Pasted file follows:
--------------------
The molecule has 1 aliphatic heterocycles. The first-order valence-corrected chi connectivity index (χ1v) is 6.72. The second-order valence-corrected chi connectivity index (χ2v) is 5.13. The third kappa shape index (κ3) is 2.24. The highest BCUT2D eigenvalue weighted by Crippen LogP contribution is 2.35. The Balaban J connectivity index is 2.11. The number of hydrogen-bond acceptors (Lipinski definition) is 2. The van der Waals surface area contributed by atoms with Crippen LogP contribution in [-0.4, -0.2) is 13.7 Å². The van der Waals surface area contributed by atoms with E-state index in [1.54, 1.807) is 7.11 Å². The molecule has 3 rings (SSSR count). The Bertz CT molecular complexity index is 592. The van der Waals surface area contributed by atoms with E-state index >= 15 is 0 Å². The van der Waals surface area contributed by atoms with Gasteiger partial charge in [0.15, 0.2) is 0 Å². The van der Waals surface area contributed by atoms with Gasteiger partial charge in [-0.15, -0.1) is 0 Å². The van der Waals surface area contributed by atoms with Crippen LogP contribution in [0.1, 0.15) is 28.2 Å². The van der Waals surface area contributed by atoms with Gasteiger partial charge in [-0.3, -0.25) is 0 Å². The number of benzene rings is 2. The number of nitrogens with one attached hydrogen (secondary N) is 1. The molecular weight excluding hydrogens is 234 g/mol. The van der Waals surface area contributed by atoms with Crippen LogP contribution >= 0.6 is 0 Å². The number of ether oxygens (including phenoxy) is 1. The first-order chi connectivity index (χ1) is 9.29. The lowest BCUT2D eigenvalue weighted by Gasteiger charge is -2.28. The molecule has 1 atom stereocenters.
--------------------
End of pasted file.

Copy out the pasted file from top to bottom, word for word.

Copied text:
The molecule has 1 aliphatic heterocycles. The first-order valence-corrected chi connectivity index (χ1v) is 6.72. The second-order valence-corrected chi connectivity index (χ2v) is 5.13. The third kappa shape index (κ3) is 2.24. The highest BCUT2D eigenvalue weighted by Crippen LogP contribution is 2.35. The Balaban J connectivity index is 2.11. The number of hydrogen-bond acceptors (Lipinski definition) is 2. The van der Waals surface area contributed by atoms with Crippen LogP contribution in [-0.4, -0.2) is 13.7 Å². The van der Waals surface area contributed by atoms with E-state index in [1.54, 1.807) is 7.11 Å². The molecule has 3 rings (SSSR count). The Bertz CT molecular complexity index is 592. The van der Waals surface area contributed by atoms with E-state index >= 15 is 0 Å². The van der Waals surface area contributed by atoms with Gasteiger partial charge in [0.15, 0.2) is 0 Å². The van der Waals surface area contributed by atoms with Gasteiger partial charge in [-0.15, -0.1) is 0 Å². The van der Waals surface area contributed by atoms with Crippen LogP contribution in [0.1, 0.15) is 28.2 Å². The van der Waals surface area contributed by atoms with Gasteiger partial charge in [-0.3, -0.25) is 0 Å². The number of benzene rings is 2. The number of nitrogens with one attached hydrogen (secondary N) is 1. The molecular weight excluding hydrogens is 234 g/mol. The van der Waals surface area contributed by atoms with Crippen LogP contribution >= 0.6 is 0 Å². The number of ether oxygens (including phenoxy) is 1. The first-order chi connectivity index (χ1) is 9.29. The lowest BCUT2D eigenvalue weighted by Gasteiger charge is -2.28. The molecule has 1 atom stereocenters.